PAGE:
Siddhartha Gautama, most referred to as Buddha (“the awakened”), was a spiritual teacher in Nepal during the 6th century B.C. whose teachings served as the foundation of the Buddhist religion. Gautama was a spiritual leader who taught people to live their lives in the present moment, no matter what that moment happened to look like. This is the perspective I strive to bring to my daily experience, whether I’m completing work tasks, taking care of personal responsibilities, or enjoying a nice evening out with family or friends.
For me, these activities are not distinctly separate. In fact, I’m going to jump in here with perhaps a controversial hot take – it’s high time we rethink the whole “work-life balance” conversation.
I don’t look at my journey as including opposing segments of “work” and “life” that are somehow supposed to be in balance. In my eyes, work is life. For me, it’s a critical part of my life that allows me to provide for my family and brings an immense sense of pride. At the same time, life is also time spent doing every other activity I enjoy or find valuable.
When I’m spending time with my loved ones, I’m living. When I’m taking a walk or watching a movie, I’m living. When I’m strategizing for my business or making calls to colleagues, I’m living. When I’m folding the laundry, I’m living.
What I appreciate most about this free-flowing and flexible perspective is that there’s no metric or measure I must reach or attain. I don’t have to worry I’m not hitting the right mark for perfectly balancing my “work time” and “life time” and constantly wonder if I’m doing it wrong. I don’t have to pressure myself to switch off my work emails at night when I’m genuinely excited about what I’m doing, and I don’t have to bring career-obsessed fanaticism to every hour between nine and five. I can instead absorb and enjoy every moment to the best of my ability, regardless of what side of the work-life fence I’m on.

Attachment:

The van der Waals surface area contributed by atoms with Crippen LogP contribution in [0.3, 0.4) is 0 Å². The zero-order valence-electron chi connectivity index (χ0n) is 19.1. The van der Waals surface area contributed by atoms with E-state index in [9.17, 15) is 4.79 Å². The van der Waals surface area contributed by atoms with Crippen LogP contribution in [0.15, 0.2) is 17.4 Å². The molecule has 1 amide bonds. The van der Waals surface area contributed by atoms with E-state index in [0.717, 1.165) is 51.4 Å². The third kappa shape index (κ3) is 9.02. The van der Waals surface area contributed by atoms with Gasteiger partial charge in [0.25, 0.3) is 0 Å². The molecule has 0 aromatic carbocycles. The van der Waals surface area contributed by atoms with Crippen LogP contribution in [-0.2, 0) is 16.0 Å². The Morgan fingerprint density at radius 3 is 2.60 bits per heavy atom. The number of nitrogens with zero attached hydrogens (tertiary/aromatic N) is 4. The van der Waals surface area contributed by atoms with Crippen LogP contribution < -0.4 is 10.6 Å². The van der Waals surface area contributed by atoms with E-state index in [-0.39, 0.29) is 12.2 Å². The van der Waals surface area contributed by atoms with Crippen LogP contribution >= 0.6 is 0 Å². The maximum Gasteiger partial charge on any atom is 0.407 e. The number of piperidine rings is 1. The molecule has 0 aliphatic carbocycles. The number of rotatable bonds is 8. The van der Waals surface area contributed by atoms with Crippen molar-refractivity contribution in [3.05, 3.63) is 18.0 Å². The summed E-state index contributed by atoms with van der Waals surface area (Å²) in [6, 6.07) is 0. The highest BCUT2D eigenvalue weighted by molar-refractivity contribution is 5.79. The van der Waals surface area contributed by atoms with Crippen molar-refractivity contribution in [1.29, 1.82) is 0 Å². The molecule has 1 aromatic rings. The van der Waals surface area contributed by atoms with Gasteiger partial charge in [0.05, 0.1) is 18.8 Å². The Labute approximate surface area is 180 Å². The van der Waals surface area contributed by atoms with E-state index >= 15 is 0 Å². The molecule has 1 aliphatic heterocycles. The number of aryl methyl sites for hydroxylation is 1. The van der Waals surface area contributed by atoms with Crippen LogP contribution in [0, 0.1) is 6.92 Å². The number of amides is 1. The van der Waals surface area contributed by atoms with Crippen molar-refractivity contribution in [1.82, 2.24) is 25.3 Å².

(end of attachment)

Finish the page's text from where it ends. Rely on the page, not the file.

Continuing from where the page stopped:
“I don’t have to adhere to arbitrary parameters and expectations or view my life as two sets of activities that need to be balanced on opposite sides of a scale.”
Most significantly, I don’t have to adhere to arbitrary parameters and expectations or view my life as two sets of activities that need to be balanced on opposite sides of a scale. At the end of the day, I design my own experience and determine the best way to spend my time.
And what are my rules, exactly? Here are a few I try to live by:
Make the most of your time, knowing you have a time limit.
When you’re cozy on a rocking chair and well into your retirement years, how will you look back on your working life? Occasionally thinking about how you’ll reflect on your life while in this current moment is a healthy way to push yourself to make each moment count. This may sound morbid, but I maintain a steady awareness of my own mortality – and I think that’s a very healthy and useful attitude to have as I go about my life.
I once read a list of the top regrets of the dying, as shared by a longtime hospice nurse. Many people confided in her on their deathbeds, and she gathered the top five regrets she heard time and again. The most uttered regret was not the common expectation: “I wish I hadn’t worked so much.” In fact, the most common regret was actually: “I wish I had lived a life of my own design, instead of doing what others wanted of me.”
When I’m conscious of my limited time and the opportunity I have each day to decide what matters to me and soak in as much of it as I possibly can – I feel noticeably more energized. This attitude invigorates me and spurs me to action (at home, at work, and everywhere in between).
Work when it feels right to work, and don’t feel bad about it.